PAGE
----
Kerri Powers – Faith In The Shadows

January 01, 1970

(GrittyDitty)

 

www.grittyditty.com

 

On Faith In The Shadows, Kerri Powers is a story-telling
chronicler of the American Dream deferred. Equal parts honky tonk sweetheart,
confessional folkie, and rocker/blues bad girl Powers sings of the down ‘n’ out
underdog – characters with bruised hearts, self-destructive wanderlust
(occasional emphasis on lust), and unanswered prayers who can’t seem to
get out from behind the eight-ball. 

 

The images throughout the record are well-oiled Americana but never become opportunistic or
trite in Powers’ hands: railroad tracks, TV preachers, Greyhound buses,
alligator boots, fireworks, Remington shotgun shells, lucky pennies, broken
dreams, etc… Her song’s landscapes evoke the similar worlds of artists like
Bruce Springsteen or Gillian Welch. And like them, her language alternates
between the poetic and blue collar. Her view of the people in her songs is
non-judgmental but honest. Most of them are struggling; a few with their own
flaws.

 

The opening track feels lifted from the closing credits of some unknown
Clint Eastwood mystery/western: all twangy distorted electric guitars, steady
backbeat strummed cowboy acoustic, and hovering B3 organ. The details of this
tune live in the shadows. And like many of Eastwood’s recent films, the omitted
detail is what gives the song its power. All we know is something terrible has
been done, and a desperate confrontation is near. Clues are dropped like so
many mirages in the desert: dancing shadows, a found weapon, locked cabin
dead-bolted doors, rationing bullets, lovers’ misunderstanding, etc. With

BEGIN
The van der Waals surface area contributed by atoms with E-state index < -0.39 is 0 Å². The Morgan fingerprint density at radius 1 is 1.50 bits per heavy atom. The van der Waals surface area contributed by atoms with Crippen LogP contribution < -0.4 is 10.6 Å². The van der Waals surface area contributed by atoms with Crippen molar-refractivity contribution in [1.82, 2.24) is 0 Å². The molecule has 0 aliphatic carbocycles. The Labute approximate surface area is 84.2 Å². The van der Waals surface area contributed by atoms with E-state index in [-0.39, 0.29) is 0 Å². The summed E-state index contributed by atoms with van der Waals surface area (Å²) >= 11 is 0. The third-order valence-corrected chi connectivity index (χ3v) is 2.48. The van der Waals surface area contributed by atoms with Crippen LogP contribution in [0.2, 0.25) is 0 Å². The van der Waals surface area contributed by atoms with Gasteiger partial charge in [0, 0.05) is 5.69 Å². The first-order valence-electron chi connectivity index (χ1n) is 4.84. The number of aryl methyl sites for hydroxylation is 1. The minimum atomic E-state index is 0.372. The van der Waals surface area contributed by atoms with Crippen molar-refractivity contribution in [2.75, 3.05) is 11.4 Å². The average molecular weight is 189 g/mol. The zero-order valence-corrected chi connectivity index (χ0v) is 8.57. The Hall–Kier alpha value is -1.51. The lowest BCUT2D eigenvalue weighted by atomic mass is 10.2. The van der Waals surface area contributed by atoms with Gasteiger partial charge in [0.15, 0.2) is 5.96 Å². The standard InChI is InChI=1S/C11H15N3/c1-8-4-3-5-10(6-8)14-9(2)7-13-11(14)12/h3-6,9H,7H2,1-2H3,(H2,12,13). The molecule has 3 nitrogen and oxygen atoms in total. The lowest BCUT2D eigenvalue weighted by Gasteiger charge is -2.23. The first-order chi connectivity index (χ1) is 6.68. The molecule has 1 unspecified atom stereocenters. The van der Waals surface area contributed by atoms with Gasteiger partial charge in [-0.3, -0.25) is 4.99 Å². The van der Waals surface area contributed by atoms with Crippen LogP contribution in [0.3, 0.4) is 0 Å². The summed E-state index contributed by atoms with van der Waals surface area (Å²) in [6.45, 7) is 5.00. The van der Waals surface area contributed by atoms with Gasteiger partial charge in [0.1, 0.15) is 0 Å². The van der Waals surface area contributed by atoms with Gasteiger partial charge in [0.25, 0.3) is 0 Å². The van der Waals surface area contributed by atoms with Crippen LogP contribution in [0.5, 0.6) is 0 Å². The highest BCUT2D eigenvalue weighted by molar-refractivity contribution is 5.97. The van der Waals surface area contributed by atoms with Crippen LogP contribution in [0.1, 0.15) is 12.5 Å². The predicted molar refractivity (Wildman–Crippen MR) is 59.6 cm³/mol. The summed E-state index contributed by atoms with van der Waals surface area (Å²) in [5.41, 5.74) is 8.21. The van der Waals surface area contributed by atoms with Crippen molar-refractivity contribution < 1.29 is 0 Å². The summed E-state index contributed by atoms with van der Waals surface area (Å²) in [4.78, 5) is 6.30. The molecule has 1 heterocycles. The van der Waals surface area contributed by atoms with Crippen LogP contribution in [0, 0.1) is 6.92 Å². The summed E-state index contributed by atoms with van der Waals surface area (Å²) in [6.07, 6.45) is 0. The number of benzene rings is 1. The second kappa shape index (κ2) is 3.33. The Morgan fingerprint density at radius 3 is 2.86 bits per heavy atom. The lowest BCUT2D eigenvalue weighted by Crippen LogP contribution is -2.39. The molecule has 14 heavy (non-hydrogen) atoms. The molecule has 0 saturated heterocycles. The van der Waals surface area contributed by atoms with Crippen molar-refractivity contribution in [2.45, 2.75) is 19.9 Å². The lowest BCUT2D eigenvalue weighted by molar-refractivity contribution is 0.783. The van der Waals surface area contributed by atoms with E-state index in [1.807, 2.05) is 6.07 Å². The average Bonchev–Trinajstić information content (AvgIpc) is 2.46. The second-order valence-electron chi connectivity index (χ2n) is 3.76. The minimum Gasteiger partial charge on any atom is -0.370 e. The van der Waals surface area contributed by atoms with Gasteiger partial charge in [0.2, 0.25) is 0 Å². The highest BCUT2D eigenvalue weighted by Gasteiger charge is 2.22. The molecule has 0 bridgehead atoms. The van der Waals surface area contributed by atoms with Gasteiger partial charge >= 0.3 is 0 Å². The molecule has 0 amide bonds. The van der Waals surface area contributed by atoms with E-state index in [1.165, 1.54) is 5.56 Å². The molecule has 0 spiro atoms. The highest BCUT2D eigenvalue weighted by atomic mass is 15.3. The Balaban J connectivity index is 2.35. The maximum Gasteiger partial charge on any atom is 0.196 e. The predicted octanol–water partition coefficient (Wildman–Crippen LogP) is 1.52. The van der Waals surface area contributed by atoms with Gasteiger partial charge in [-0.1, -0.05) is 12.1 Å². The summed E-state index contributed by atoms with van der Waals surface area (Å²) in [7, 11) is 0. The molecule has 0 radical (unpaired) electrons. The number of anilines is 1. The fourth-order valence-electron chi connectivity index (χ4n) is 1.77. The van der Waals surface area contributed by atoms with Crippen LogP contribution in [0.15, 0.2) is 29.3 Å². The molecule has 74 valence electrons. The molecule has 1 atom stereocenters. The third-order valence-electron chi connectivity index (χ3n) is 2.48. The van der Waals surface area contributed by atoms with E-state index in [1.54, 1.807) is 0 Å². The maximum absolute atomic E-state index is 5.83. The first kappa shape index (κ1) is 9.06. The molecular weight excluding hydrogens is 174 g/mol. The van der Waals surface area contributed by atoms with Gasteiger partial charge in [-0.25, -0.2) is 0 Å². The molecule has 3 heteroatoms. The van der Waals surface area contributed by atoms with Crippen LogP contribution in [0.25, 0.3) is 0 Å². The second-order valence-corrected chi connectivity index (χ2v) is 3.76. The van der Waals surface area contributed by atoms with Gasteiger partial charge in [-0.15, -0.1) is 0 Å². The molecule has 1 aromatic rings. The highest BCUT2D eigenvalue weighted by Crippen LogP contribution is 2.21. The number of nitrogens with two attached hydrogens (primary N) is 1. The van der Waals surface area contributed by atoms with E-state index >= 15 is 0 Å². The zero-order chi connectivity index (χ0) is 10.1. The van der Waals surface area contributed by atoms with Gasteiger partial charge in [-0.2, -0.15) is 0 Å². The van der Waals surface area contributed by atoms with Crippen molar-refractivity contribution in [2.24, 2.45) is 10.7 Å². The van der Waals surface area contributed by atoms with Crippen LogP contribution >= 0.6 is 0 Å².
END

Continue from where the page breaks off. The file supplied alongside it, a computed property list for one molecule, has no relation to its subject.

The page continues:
cryptic lyrics like: “My voice my face/A haunting cold embrace/ Could be your
guilt/Could be my ghost/You’ll never know/You’ll never never know,” Powers
gives the listener lots of directions to go in.

 

Tender, irreverent, and obscured religious references are regulars as
well on Faith In The Shadows. Title character “Magdelene” searches for
Jesus at the Greyhound bus station and steals your heart. In “Tallulah Send A
Car For Me” Powers sings as Tallulah: “Can’t wear my alligator boots in
church/Preacher says all they ever do is drag in dirt/I think I got some
dirt/On his clean white shirt.” She’s all whimsy and sass keeping her
distinctive and plaintive tremolo howl in check. And in “Trying To Make My Way
To You” Powers turns a born-again cliché on it’s head: “Drag my soul to
Galilee/Faith find me/…Call my soul to Galilee/Ooh, faith find me.” She’s
turned the tables: Has she found Jesus? No no no. Has Jesus found her?

 

The second half of Faith In The Shadows is not as strong as the
first. But the weakest link is still pretty strong and the band, including
guitarist/producer and songwriting partner Crit Harmon, is more than solid
throughout. Staying out of the music business, at least partially due to being
“duped by an unscrupulous record distributor,” Powers has been out of the game
for a good while. Faith In The Shadows is strong enough to get her a
spot in the starting lineup.         

 

Standout Tracks: “Do
You Hear Footsteps,” “Nobody Minds My Drinking,” “Shadow Of Someone” JOHN
DWORKIN

 

 

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